Larry Ellison, the CEO and founder of Oracle Software, the world's leading supplier of software for information management and second-largest independent software company, said on Friday that Israeli companies must constantly look to move beyond the country's borders to remain competitive in the global market.
"Even though we are based in the US, we don't think of ourselves as a US company," said Ellison. "We have an R&D center here [Israel], and in Russia and India. I think of my company as a global one and that is what Israeli CEOs must do in order to compete."
The Oracle founder was the guest of honor at an event organized by Oracle-Israel and Globes where he told an audience of Oracle-Israel customers, business partners, businessmen and journalists why he thinks Israel will continue to shape the world's technology.
"Businessmen are successful when they question the norms that conventional wisdom espouses," Ellison said. "That is where innovation comes from - finding errors in conventional wisdom. That is what my company is built upon and that is why I think Israel will continue to be innovative - people here are always questioning what they are told," he joked.
Oracle, which built the world's first commercial relational database and today has annual revenues of $18 billion, has taken a long road to become a software market leader.
According to Ellison, when he founded Oracle in the late 1970s, IBM, its chief competitor, had more resources and experience in researching the field of relational databases. Relational databases store vast amounts of information, such as credit history, in a centrally located database and Oracle realized early on their potential uses.
"Its amazing that I can go into a clothing store in Jerusalem - a city I have never been in, in a country I have never been in, and within a matter of seconds after giving a clerk who I have never met my credit card, he can determine if my credit is good enough to make a purchase - that is the power of our systems," Ellison said.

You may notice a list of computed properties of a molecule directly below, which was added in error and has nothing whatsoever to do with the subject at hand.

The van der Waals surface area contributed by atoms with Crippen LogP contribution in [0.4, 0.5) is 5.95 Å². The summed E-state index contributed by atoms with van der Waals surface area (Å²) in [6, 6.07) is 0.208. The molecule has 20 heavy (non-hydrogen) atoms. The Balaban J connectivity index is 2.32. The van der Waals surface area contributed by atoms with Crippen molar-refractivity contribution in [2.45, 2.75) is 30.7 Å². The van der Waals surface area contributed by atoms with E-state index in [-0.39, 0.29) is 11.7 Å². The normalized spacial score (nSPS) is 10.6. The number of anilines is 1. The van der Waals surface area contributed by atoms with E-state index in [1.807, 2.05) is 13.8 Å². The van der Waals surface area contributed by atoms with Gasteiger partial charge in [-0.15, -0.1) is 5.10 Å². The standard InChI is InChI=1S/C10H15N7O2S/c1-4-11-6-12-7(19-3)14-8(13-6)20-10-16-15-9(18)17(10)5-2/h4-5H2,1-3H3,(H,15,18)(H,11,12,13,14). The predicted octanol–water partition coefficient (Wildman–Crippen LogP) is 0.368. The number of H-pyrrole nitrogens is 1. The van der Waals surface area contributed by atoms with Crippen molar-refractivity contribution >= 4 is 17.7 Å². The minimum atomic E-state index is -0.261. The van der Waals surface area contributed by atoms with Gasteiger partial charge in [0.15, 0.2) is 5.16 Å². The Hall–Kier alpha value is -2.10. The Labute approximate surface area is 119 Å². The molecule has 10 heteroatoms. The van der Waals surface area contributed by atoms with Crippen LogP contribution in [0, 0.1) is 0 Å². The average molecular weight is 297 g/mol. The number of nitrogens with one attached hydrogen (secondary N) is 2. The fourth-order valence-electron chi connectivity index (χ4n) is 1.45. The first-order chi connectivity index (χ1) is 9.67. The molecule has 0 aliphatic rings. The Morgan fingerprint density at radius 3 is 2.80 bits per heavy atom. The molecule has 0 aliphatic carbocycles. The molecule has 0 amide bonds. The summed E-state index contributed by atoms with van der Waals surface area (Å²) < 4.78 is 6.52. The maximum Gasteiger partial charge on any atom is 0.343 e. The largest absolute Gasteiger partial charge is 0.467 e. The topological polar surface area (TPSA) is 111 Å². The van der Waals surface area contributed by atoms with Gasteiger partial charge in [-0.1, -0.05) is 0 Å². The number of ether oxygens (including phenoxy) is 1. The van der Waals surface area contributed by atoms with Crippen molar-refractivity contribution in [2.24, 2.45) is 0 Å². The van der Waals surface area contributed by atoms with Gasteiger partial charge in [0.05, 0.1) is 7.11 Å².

Oracle was also the first software company to develop and deploy 100 percent Internet-enabled enterprise software across its entire product line, including databases, business applications, and application development and decision support tools. Its R&D center in Petah Tikva was built around the technology and personnel of start-up Demantra, which Oracle acquired in May 2006. The R&D center supplies Oracle with Demantra's demand-forecasting applications and integrates Demantra's products with Oracle CRM applications acquired from PeopleSoft and with ERP applications acquired from Siebel Systems.
According to Oracle, Demantra provides powerful enterprise planning solutions that enable marketing, sales and supply chain to create and execute to a single, collaborative plan. Demantra Spectrum Suite manages the rapid creation, planning, fulfillment and synchronization of demand from promotion management to inventory replenishment.
Ellison met here with Oracle-Israel employees and traveled to Sderot on Thursday to observe the suffering the city has faced as it has come under increased rocket attacks from Kassams fired from the Gaza Strip. While on his tour of the Negev town, Ellison promised to provide immediate aid to help reinforce a community center. When told that the project would cost $500,000, Ellison replied: "You will have the money by tomorrow."
Ellison, worth an estimated $21b. and CEO of a company with annual revenues of $18b., could not always afford to give away such large sums.
"When we started the company, all we had was $2,000, but we had an idea that no else had," he said.
"We knew we were on the right track when everyone told us that we were crazy," he added. "Only once or twice in your life do you have to discover a flaw in conventional wisdom to do something important - that is what we did and this is something that Israeli companies are also capable of accomplishing."
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